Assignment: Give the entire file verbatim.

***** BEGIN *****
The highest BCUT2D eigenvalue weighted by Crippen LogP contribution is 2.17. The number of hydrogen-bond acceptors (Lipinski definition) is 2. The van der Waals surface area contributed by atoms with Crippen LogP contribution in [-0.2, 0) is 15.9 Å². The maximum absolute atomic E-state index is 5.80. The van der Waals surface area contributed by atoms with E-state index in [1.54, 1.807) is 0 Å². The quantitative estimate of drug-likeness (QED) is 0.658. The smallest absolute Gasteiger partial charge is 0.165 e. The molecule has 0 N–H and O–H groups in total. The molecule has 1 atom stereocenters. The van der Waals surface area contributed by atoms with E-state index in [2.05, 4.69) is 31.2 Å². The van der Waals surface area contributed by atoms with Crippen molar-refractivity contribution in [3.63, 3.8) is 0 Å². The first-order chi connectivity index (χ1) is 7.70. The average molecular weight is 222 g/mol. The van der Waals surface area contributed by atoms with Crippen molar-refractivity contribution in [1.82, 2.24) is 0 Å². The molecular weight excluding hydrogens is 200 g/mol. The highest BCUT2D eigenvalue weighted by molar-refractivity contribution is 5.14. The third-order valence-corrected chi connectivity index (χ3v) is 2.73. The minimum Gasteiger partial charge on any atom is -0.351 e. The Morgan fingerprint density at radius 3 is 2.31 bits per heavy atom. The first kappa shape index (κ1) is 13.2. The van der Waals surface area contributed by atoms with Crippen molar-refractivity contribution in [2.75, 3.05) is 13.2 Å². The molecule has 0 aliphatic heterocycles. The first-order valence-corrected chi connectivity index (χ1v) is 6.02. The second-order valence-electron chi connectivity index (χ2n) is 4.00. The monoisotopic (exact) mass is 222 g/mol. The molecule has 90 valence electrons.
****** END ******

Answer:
The highest BCUT2D eigenvalue weighted by Crippen LogP contribution is 2.17. The number of hydrogen-bond acceptors (Lipinski definition) is 2. The van der Waals surface area contributed by atoms with Crippen LogP contribution in [-0.2, 0) is 15.9 Å². The maximum absolute atomic E-state index is 5.80. The van der Waals surface area contributed by atoms with E-state index in [1.54, 1.807) is 0 Å². The quantitative estimate of drug-likeness (QED) is 0.658. The smallest absolute Gasteiger partial charge is 0.165 e. The molecule has 0 N–H and O–H groups in total. The molecule has 1 atom stereocenters. The van der Waals surface area contributed by atoms with E-state index in [2.05, 4.69) is 31.2 Å². The van der Waals surface area contributed by atoms with Crippen molar-refractivity contribution in [3.63, 3.8) is 0 Å². The first-order chi connectivity index (χ1) is 7.70. The average molecular weight is 222 g/mol. The van der Waals surface area contributed by atoms with Crippen molar-refractivity contribution in [1.82, 2.24) is 0 Å². The molecular weight excluding hydrogens is 200 g/mol. The highest BCUT2D eigenvalue weighted by molar-refractivity contribution is 5.14. The third-order valence-corrected chi connectivity index (χ3v) is 2.73. The minimum Gasteiger partial charge on any atom is -0.351 e. The Morgan fingerprint density at radius 3 is 2.31 bits per heavy atom. The first kappa shape index (κ1) is 13.2. The van der Waals surface area contributed by atoms with Crippen molar-refractivity contribution in [2.75, 3.05) is 13.2 Å². The molecule has 0 aliphatic heterocycles. The first-order valence-corrected chi connectivity index (χ1v) is 6.02. The second-order valence-electron chi connectivity index (χ2n) is 4.00. The monoisotopic (exact) mass is 222 g/mol. The molecule has 90 valence electrons.